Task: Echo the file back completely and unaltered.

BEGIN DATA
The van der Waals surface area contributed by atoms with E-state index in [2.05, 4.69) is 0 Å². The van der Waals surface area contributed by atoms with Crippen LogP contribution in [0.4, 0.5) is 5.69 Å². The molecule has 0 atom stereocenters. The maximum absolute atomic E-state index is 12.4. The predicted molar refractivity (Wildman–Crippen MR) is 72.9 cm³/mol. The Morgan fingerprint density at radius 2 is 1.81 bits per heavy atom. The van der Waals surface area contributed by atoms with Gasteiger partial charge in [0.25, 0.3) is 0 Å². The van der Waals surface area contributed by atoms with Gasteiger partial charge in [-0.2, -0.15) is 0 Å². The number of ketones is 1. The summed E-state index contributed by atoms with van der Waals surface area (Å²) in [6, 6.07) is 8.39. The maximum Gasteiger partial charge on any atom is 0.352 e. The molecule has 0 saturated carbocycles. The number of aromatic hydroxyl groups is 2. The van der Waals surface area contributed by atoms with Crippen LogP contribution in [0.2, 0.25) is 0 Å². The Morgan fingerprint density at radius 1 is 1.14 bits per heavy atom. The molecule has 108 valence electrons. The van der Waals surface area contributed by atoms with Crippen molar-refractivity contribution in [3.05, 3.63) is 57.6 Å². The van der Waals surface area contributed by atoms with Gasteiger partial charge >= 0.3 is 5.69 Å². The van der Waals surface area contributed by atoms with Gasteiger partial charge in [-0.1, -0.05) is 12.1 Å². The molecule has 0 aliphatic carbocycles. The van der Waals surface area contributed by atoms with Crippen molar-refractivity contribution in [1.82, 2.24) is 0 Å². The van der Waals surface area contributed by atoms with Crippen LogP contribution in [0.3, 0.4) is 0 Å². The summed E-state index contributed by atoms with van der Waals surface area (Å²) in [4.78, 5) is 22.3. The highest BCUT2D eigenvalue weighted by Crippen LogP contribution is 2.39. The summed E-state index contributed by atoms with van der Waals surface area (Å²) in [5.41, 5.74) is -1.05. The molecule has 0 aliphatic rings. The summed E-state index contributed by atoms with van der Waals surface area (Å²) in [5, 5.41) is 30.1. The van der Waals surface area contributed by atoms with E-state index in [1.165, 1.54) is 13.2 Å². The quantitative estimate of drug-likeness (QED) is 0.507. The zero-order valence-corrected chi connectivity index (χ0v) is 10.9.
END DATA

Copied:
The van der Waals surface area contributed by atoms with E-state index in [2.05, 4.69) is 0 Å². The van der Waals surface area contributed by atoms with Crippen LogP contribution in [0.4, 0.5) is 5.69 Å². The molecule has 0 atom stereocenters. The maximum absolute atomic E-state index is 12.4. The predicted molar refractivity (Wildman–Crippen MR) is 72.9 cm³/mol. The Morgan fingerprint density at radius 2 is 1.81 bits per heavy atom. The van der Waals surface area contributed by atoms with Gasteiger partial charge in [0.25, 0.3) is 0 Å². The van der Waals surface area contributed by atoms with Gasteiger partial charge in [-0.2, -0.15) is 0 Å². The number of ketones is 1. The summed E-state index contributed by atoms with van der Waals surface area (Å²) in [6, 6.07) is 8.39. The maximum Gasteiger partial charge on any atom is 0.352 e. The molecule has 0 saturated carbocycles. The number of aromatic hydroxyl groups is 2. The van der Waals surface area contributed by atoms with Crippen LogP contribution in [0.2, 0.25) is 0 Å². The Morgan fingerprint density at radius 1 is 1.14 bits per heavy atom. The molecule has 108 valence electrons. The van der Waals surface area contributed by atoms with Crippen molar-refractivity contribution in [3.05, 3.63) is 57.6 Å². The van der Waals surface area contributed by atoms with Gasteiger partial charge >= 0.3 is 5.69 Å². The van der Waals surface area contributed by atoms with Gasteiger partial charge in [-0.1, -0.05) is 12.1 Å². The molecule has 0 aliphatic carbocycles. The van der Waals surface area contributed by atoms with Crippen molar-refractivity contribution in [1.82, 2.24) is 0 Å². The van der Waals surface area contributed by atoms with Crippen LogP contribution in [0.3, 0.4) is 0 Å². The summed E-state index contributed by atoms with van der Waals surface area (Å²) in [4.78, 5) is 22.3. The highest BCUT2D eigenvalue weighted by Crippen LogP contribution is 2.39. The summed E-state index contributed by atoms with van der Waals surface area (Å²) in [5.41, 5.74) is -1.05. The molecule has 0 aliphatic rings. The summed E-state index contributed by atoms with van der Waals surface area (Å²) in [5, 5.41) is 30.1. The van der Waals surface area contributed by atoms with E-state index in [1.165, 1.54) is 13.2 Å². The quantitative estimate of drug-likeness (QED) is 0.507. The zero-order valence-corrected chi connectivity index (χ0v) is 10.9.